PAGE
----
Here is a photo of a female common whitetail or Libellula lydia which is similar to the female 12-spotted skimmer, Libellula pulchella, except the whitetail has diagonal white dashes on her abdomen. This female was sunning by my 1800 gallon pond on 7/7/02.
On 5/29/04, I found three dead dragonflies and photographed them:
All three dragonflies - the order of them left to right is below in the close-ups
Male twelve-spotted skimmer - Libellula pulchella; he was sucked dry, probably by a spider (the other two were intact); he has white spots on his wings but they do not show up to well in this photo
Male blue dasher - Pachydiplax longipennis, with a live cicada; the dasher was blue but the photo makes him seem almost black
Female twelve-spotted skimmer - Libellula pulchella, with a live cicada; she has no white spots but the photo makes it look like she might
Dragonfly - this dragonfly had just
come out of its empty exoskeleton which is also in the photo. I think it is some sort of darner
am not sure because it is kind of plain. This was taken 8/31/06.
Dragonfly - similar to the last photo, 8/31/06.
Dragonfly - similar to the last photo, 8/31/06.
On 4/1/08, I cleaned out my 153 gallon pond and found
dragonfly larvae. Here is a photo of the largest one.
Dragonfly nymph waiting in one of the kiddie pools.
Dragonfly nymph found during the 153 gallon cleaning on 4/1/09.
Twelve-spotted skimmer - Libellula pulchella on 5/16/10, sitting on the sandstone bridge across my 153 gallon pond, probably female.
Male common whitetail dragonfly
6/26/11 on my pond stone.
Male common whitetail dragonfly - close-up of the previous photo.
Dragonfly nymphs - sent to me by Leej in May of 2003 for identification.
On 5/21/10, Betsy in North Carolina sent this photo.
Tadpole and dragonfly larvae
Arey in New Jersey took these great dragonfly photos and posted them on my forum on
Male Eastern Pondhawk
Female Eastern Pondhawk
Val sent this photo of a dragonfly nymph on 8/29/10:
Adults are 1 to 2 inches long and very slender. You almost cannot tell they are there. Common bluets are a common species of damselfly. The short-stalked damselfly, Argia species, grows to 1.5 inches. Damselflies are also called dancers because they do not sit still for long.
Damselfly nymphs are slender and have three gills on their rear. They are only about 0.8 inches long. They eat the same foods as dragonfly nymphs but smaller in size. They are less likely to go for fish and frogs, sticking instead to small insects and crustaceans. Adults eat small insects.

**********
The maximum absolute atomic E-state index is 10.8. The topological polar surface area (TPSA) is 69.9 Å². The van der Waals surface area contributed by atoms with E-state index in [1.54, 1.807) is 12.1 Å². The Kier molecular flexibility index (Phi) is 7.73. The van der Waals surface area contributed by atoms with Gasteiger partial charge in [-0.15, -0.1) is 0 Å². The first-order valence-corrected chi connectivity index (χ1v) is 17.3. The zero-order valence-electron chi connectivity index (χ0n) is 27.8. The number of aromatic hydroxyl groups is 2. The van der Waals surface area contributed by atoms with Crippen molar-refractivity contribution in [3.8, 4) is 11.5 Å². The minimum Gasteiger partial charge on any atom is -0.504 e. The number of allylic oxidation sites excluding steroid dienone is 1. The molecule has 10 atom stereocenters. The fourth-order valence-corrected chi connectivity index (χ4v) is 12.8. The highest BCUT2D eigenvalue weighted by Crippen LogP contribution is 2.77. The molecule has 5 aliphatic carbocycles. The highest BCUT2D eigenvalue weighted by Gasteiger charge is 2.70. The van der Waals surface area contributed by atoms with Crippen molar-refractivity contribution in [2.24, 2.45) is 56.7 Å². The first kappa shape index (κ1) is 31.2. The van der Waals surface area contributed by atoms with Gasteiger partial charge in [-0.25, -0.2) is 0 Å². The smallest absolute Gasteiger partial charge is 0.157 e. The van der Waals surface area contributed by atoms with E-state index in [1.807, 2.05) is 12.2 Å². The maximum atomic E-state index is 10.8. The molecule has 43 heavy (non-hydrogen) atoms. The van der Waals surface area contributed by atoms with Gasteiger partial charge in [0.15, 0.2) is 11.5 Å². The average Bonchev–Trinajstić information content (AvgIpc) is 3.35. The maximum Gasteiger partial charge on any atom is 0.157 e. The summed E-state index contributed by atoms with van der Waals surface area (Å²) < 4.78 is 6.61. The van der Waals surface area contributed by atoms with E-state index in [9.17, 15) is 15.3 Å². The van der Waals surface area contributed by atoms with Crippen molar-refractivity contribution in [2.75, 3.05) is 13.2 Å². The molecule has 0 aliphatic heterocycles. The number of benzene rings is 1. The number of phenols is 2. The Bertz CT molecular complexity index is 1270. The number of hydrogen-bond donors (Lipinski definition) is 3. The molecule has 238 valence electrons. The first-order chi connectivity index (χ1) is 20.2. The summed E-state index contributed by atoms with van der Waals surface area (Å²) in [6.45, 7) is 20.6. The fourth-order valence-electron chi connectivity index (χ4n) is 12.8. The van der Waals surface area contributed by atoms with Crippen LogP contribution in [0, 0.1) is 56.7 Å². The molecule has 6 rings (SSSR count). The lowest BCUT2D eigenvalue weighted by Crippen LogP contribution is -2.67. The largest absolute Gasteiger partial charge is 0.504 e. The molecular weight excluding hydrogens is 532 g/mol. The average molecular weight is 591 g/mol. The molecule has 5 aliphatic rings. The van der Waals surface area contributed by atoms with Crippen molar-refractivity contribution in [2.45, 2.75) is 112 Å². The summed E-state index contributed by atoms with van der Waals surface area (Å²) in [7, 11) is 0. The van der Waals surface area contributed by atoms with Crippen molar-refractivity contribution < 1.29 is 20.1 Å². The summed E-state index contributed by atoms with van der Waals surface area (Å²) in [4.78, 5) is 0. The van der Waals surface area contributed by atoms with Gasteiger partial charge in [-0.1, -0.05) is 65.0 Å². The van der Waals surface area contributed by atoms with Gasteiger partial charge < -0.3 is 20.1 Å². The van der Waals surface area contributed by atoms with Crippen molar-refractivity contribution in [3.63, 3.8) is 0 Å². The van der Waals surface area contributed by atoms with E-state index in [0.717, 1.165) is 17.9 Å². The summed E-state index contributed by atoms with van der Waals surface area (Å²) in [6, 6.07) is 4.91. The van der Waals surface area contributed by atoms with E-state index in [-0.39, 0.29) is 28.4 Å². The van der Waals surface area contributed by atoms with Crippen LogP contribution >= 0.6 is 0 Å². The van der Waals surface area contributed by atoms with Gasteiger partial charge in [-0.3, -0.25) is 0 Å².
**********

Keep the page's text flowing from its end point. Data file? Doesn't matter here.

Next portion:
There is a site with drawings of larval and adult damselflies at this water bug site.
Here is a photo of one of the damselflies that visited by my 153 gallon pond on 7/7/02. The photo is too fuzzy to identify the species.
Here is a damselfly that I found in the basement next to my 20 gallon indoor tub pond on 1/1/05.
These photos are from 5/4/11 when I removed the woodfrog tadpoles from the 50 gallon
basement pond and found a damselfly larvae. I thought it was a mayfly larvae but Robert corrected me on
11/7/14. The caudal gills had fallen off the larvae.
Damselfly larvae, another view.
I took this photo when I was doing chores on 7/24/11. I had the camera out for some other
by chance. Here is a newly-emerged damselfly adult next to its exoskeleton. The damsefly was
still white and soft and would stiffen up and change color soon after.
I got photos of a rare damselfly that had been hanging around our driveway on 7/20/13.
He was a male Ebony Jewelwing, Calopteryx maculala.
I saw another male Ebony Jewelwing on my path on 6/21/20.
Dragonfly page based in Texas which shows real photos of the species present in that area.
Site with drawings of larval and adult dragonflies at this water bug site.
A Guide to the Adult Damselflies & Dragonflies of the Ottawa District - provides some interesting dragonfly information. This is an archived version as the site no longer exists.
British Dragonfly Society - information including an article on digging a pond for dragonflies.
The Odonata Information Network - more information on dragonflies and damselflies.
California Dragonflies & Damselflies - information on those in CA.
The North American Dragonfly Migrator Project - this is an archived page as the site no longer exists.
Texas Odonata Central